Skip to main content

Bernice King elected president of SCLC

Bernice King has been elected president of the Southern Christian Leadership Conference.
Bernice King has been elected president of the Southern Christian Leadership Conference.
STORY HIGHLIGHTS
  • Bernice King is the youngest daughter of slain civil rights leader Martin Luther King Jr.
  • She is the first female president of the Southern Christian Leadership Conference
  • Her father was the organization's first president
RELATED TOPICS

Atlanta, Georgia (CNN) -- Bernice King, the youngest child of slain civil rights leader Martin Luther King Jr., has been elected president of the Southern Christian Leadership Conference, a spokeswoman for the group said Friday.

King, 46, was elected as the SCLC's first female president, said Renee Richardson.

King's father was SCLC's first president. The organization was founded in 1957.

The other finalist for the post was former Arkansas Court of Appeals Judge Wendell Griffen, 57, who lost his recent bid for re-election.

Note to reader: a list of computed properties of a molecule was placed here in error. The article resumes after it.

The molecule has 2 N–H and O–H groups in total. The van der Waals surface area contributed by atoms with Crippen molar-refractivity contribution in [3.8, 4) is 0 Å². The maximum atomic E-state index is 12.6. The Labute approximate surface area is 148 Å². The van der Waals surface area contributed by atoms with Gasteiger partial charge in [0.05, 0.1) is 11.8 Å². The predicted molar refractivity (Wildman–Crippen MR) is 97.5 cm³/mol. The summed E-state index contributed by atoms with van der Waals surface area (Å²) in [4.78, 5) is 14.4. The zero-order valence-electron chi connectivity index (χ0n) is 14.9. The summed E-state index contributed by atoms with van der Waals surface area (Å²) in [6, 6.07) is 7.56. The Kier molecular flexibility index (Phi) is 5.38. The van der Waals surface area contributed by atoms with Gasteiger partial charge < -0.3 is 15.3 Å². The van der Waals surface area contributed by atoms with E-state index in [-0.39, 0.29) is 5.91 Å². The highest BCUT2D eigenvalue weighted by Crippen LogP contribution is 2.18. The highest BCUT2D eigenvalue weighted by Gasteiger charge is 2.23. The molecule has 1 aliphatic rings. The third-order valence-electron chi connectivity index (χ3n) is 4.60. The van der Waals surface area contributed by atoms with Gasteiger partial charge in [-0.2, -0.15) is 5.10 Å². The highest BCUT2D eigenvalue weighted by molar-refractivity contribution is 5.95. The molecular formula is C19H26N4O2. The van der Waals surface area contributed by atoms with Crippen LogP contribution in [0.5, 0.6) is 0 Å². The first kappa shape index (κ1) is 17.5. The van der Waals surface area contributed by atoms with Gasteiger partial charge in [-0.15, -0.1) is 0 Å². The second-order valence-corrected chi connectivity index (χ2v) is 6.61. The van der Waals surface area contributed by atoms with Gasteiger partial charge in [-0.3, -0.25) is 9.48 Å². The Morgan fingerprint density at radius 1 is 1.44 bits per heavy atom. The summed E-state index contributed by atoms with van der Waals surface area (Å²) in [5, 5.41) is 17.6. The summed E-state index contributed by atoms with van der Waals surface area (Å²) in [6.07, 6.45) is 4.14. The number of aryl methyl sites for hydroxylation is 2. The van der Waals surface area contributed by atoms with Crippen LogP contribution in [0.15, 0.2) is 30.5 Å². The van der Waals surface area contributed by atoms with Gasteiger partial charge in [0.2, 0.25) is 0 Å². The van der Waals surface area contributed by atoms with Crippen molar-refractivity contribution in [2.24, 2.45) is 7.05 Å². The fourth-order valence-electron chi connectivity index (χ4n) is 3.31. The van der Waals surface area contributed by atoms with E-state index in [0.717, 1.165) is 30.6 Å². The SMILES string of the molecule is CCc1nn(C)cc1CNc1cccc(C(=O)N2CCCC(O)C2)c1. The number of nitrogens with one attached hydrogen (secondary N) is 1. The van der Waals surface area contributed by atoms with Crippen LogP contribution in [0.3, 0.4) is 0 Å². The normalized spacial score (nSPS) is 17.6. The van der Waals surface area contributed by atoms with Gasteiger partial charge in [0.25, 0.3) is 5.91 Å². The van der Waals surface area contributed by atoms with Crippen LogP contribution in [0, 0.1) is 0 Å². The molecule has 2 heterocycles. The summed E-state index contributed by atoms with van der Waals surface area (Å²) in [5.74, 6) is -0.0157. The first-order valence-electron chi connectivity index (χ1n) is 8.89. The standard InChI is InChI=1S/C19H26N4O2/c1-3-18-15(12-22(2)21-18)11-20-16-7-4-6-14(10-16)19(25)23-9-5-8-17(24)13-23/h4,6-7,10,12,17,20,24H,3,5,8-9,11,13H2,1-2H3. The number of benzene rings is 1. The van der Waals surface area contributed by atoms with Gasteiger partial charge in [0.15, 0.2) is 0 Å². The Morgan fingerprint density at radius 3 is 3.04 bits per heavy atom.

Griffen, of Pine Bluff, Arkansas, is also pastor of New Millennium Church in Little Rock.

King is a minister at New Birth Missionary Baptist Church in Lithonia, Georgia. She also is a motivational speaker and author.

"It is a destiny call," she told the Atlanta Journal-Constitution last week. "It is part of my father and mother's legacy and a continuation of the legacy he started in the '50s and '60s through this organization. I believe that the hand of God is leading me."

Her brother, Martin Luther King III, was president of SCLC from 1997 to 2004. They and sibling Dexter King were locked in a bitter legal battle over their parents' estates until late September, when a judge ordered them to begin negotiations. The three were able to reach a settlement.

King succeeds the Rev. Byron Clay, who has been interim president since the Rev. Charles Steele Jr. resigned earlier this year. The Rev. Joseph E. Lowery led the group from 1977 until 1997. The Rev. Ralph D. Abernathy was president from 1968 to 1977.

Ralph Luker, a retired history professor at Morehouse College and co-editor of the first two volumes of "The Papers of Martin Luther King," says SCLC's challenge going forward is giving the organization a sense of mission.

"There's been ... no real vision, and that's a dramatic change from its early years," he said. "For too long it's been a program here, had a cause there, but the group's rationale for being hasn't been clear."

The group, which has chapters and affiliates throughout the country, has lobbied extensively on a variety of issues related to civil rights.

CNN's Debra Krajnak and Maria White contributed to this report.

 
Quick Job Search